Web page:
|Legendre, B -|
|Birkett, H -|
|Mrini, M -|
|Zehuaf, M -|
|Chabaa, S -|
|Assarrar, M -|
|Mounir, H -|
Submitted to: International Sugar Journal
Publication Type: Peer Reviewed Journal
Publication Acceptance Date: January 31, 2013
Publication Date: August 1, 2014
Citation: Legendre, B., Eggleston, G., Birkett, H., Mrini, M., Zehuaf, M., Chabaa, S., Assarrar, M., and Mounir, H. 2014. How to manage cane in the field and factory following damaging freezes. International Sugar Journal. 118:526-531. Interpretive Summary: The exposure of sugar cane to damaging frosts occurs in approximately 25% of the sugar cane producing countries world-wide. A series of damaging freezes occurred in Morocco in February 2012, when the sugar cane had not reached maturity. Because of high levels of brown leaves in delivered cane there were high levels of polysaccharide found in the juice that contributed to the measurement of high haze polysaccharide levels. Final recommendations on how to manage a freeze in both the field and factory are described.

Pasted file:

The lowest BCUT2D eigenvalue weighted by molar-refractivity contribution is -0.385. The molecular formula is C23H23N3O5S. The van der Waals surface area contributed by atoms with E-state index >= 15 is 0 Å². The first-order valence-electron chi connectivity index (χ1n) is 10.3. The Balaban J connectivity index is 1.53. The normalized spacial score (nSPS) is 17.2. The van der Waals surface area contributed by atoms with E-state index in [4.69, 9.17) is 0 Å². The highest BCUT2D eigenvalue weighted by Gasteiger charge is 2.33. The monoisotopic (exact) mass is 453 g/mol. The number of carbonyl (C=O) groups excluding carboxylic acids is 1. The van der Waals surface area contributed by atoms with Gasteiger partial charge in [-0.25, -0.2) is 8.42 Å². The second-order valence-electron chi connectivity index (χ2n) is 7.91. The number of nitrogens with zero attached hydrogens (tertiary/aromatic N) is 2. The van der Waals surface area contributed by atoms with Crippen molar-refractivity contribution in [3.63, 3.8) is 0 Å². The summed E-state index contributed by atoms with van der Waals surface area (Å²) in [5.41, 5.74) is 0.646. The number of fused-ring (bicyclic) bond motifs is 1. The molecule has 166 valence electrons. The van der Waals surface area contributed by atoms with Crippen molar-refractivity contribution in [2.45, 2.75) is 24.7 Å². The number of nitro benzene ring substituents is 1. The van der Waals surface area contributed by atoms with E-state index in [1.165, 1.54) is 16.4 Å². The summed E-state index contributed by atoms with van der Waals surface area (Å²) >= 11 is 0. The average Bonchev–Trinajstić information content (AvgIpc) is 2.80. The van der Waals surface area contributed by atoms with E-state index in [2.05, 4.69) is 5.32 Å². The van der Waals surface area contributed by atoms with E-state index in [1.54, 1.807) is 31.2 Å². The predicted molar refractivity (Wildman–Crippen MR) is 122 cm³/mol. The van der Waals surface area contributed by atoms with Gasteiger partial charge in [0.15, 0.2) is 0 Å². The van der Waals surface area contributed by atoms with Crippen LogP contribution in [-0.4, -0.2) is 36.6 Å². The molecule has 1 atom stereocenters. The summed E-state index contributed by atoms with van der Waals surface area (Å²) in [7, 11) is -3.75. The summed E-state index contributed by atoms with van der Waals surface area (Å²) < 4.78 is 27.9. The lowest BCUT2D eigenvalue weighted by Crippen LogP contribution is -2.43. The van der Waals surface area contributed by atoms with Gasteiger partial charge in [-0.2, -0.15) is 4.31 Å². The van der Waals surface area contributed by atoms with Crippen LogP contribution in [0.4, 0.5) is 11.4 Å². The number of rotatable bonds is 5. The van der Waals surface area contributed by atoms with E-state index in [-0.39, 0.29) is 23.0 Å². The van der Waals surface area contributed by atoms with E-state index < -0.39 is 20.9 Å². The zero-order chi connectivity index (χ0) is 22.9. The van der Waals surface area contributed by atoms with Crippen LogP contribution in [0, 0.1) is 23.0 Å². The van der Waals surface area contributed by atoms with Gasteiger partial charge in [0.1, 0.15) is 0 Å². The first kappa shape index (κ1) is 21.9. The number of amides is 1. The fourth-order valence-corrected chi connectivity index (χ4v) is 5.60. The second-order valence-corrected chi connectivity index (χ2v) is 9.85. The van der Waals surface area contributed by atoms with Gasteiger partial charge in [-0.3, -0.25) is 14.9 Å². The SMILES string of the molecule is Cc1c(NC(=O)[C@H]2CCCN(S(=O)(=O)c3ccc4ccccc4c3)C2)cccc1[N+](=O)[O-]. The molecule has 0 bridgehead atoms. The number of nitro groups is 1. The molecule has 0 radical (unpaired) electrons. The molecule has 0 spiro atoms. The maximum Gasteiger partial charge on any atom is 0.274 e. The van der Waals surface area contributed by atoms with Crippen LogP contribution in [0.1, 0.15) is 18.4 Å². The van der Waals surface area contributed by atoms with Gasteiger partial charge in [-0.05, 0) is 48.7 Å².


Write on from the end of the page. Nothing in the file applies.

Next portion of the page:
Technical Abstract: The exposure of sugar cane to damaging frosts occurs in approximately 25% of the sugar cane producing countries world-wide. A series of damaging freezes, -2.6, -3.3 and -2.1°C, occurred in Morocco on 4, 5 and 13 February 2012, respectively, only 2 weeks after the commencement of the harvest season. Furthermore, the sugar cane had not reached maturity with factory sugar recovery yields under 8.0%. The use of pH (litmus) paper in the field is considered a good indicator of possible deterioration of the juice when the pH is 5.0 or less, and can be used to define the level of topping to remove the deteriorated portion of the stalk prior to milling. In all, thirty fields of the three leading varieties, CP 70-321, CP 66-346, and L 62-96, were inspected. Only 13% of the fields had a juice pH of 5.0 or less which was generally limited to the uppermost internodes. The worst damage occurred in fields with cane yields of < 40 Mg/ha, regardless of variety, and which had received no irrigation water and were harvested after June 2011, the previous year. Concentrations of mannitol and/or dextran in the juice are much more reliable indicators of sugar cane Leuconostoc deterioration. Because of high levels of brown leaves (>10%) in delivered cane there were high levels of polysaccharide found in the juice that contributed to the measurement of high haze dextran levels; however, the absence of mannitol confirmed little or no deterioration had occurred from the growth of Leuconostoc. The key to success in reducing significant losses through deterioration when freezes occur are good management and close cooperation between growers and processors. Final recommendations on how to manage a freeze in both the field and factory are described.